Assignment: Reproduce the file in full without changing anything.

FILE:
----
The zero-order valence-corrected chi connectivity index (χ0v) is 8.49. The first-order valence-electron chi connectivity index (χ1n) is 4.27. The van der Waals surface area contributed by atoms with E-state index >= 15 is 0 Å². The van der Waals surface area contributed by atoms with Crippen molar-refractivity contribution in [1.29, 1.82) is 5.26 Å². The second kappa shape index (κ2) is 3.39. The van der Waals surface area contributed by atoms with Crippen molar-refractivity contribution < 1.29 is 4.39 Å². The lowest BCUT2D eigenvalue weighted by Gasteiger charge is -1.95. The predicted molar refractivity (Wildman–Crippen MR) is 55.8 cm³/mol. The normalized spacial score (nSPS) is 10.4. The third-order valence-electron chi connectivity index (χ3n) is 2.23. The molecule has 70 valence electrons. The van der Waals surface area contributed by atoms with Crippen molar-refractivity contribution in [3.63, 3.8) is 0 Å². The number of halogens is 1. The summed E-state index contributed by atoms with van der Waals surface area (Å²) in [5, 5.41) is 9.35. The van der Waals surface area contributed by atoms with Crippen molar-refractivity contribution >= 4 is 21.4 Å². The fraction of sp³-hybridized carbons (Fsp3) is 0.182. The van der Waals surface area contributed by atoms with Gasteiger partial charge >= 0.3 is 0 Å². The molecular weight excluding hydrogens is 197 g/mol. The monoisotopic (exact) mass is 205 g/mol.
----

The zero-order valence-corrected chi connectivity index (χ0v) is 8.49. The first-order valence-electron chi connectivity index (χ1n) is 4.27. The van der Waals surface area contributed by atoms with E-state index >= 15 is 0 Å². The van der Waals surface area contributed by atoms with Crippen molar-refractivity contribution in [1.29, 1.82) is 5.26 Å². The second kappa shape index (κ2) is 3.39. The van der Waals surface area contributed by atoms with Crippen molar-refractivity contribution < 1.29 is 4.39 Å². The lowest BCUT2D eigenvalue weighted by Gasteiger charge is -1.95. The predicted molar refractivity (Wildman–Crippen MR) is 55.8 cm³/mol. The normalized spacial score (nSPS) is 10.4. The third-order valence-electron chi connectivity index (χ3n) is 2.23. The molecule has 70 valence electrons. The van der Waals surface area contributed by atoms with Crippen molar-refractivity contribution in [3.63, 3.8) is 0 Å². The number of halogens is 1. The summed E-state index contributed by atoms with van der Waals surface area (Å²) in [5, 5.41) is 9.35. The van der Waals surface area contributed by atoms with Crippen molar-refractivity contribution >= 4 is 21.4 Å². The fraction of sp³-hybridized carbons (Fsp3) is 0.182. The van der Waals surface area contributed by atoms with Gasteiger partial charge >= 0.3 is 0 Å². The molecular weight excluding hydrogens is 197 g/mol. The monoisotopic (exact) mass is 205 g/mol.